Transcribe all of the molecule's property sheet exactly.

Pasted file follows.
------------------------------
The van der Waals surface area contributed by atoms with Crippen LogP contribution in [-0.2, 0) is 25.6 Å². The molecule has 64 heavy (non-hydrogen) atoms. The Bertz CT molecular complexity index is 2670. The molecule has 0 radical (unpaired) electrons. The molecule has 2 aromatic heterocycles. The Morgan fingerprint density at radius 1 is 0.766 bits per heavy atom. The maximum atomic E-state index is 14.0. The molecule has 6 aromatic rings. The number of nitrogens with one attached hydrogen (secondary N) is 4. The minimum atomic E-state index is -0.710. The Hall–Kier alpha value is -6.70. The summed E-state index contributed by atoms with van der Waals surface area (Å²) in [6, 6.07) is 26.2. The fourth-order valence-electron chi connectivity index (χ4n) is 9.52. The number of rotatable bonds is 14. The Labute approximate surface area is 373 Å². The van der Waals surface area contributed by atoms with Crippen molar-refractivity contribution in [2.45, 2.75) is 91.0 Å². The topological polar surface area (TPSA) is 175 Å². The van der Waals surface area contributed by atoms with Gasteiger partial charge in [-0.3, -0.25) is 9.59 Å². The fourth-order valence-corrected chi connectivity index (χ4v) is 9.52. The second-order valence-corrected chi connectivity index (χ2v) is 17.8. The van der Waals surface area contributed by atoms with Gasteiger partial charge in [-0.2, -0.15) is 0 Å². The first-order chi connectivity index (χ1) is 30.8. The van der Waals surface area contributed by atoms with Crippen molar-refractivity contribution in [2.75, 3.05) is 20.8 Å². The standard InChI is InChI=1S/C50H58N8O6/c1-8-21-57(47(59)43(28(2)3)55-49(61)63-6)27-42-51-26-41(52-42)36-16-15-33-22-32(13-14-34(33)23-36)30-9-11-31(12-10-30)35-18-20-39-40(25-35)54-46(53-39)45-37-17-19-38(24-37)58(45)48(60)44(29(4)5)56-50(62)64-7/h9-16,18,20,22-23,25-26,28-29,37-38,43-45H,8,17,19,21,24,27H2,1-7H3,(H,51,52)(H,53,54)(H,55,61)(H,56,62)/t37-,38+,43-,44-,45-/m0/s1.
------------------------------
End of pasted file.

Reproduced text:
The van der Waals surface area contributed by atoms with Crippen LogP contribution in [-0.2, 0) is 25.6 Å². The molecule has 64 heavy (non-hydrogen) atoms. The Bertz CT molecular complexity index is 2670. The molecule has 0 radical (unpaired) electrons. The molecule has 2 aromatic heterocycles. The Morgan fingerprint density at radius 1 is 0.766 bits per heavy atom. The maximum atomic E-state index is 14.0. The molecule has 6 aromatic rings. The number of nitrogens with one attached hydrogen (secondary N) is 4. The minimum atomic E-state index is -0.710. The Hall–Kier alpha value is -6.70. The summed E-state index contributed by atoms with van der Waals surface area (Å²) in [6, 6.07) is 26.2. The fourth-order valence-electron chi connectivity index (χ4n) is 9.52. The number of rotatable bonds is 14. The Labute approximate surface area is 373 Å². The van der Waals surface area contributed by atoms with Crippen molar-refractivity contribution in [2.45, 2.75) is 91.0 Å². The topological polar surface area (TPSA) is 175 Å². The van der Waals surface area contributed by atoms with Gasteiger partial charge in [-0.3, -0.25) is 9.59 Å². The fourth-order valence-corrected chi connectivity index (χ4v) is 9.52. The second-order valence-corrected chi connectivity index (χ2v) is 17.8. The van der Waals surface area contributed by atoms with Gasteiger partial charge in [-0.2, -0.15) is 0 Å². The first-order chi connectivity index (χ1) is 30.8. The van der Waals surface area contributed by atoms with Crippen molar-refractivity contribution in [2.75, 3.05) is 20.8 Å². The standard InChI is InChI=1S/C50H58N8O6/c1-8-21-57(47(59)43(28(2)3)55-49(61)63-6)27-42-51-26-41(52-42)36-16-15-33-22-32(13-14-34(33)23-36)30-9-11-31(12-10-30)35-18-20-39-40(25-35)54-46(53-39)45-37-17-19-38(24-37)58(45)48(60)44(29(4)5)56-50(62)64-7/h9-16,18,20,22-23,25-26,28-29,37-38,43-45H,8,17,19,21,24,27H2,1-7H3,(H,51,52)(H,53,54)(H,55,61)(H,56,62)/t37-,38+,43-,44-,45-/m0/s1.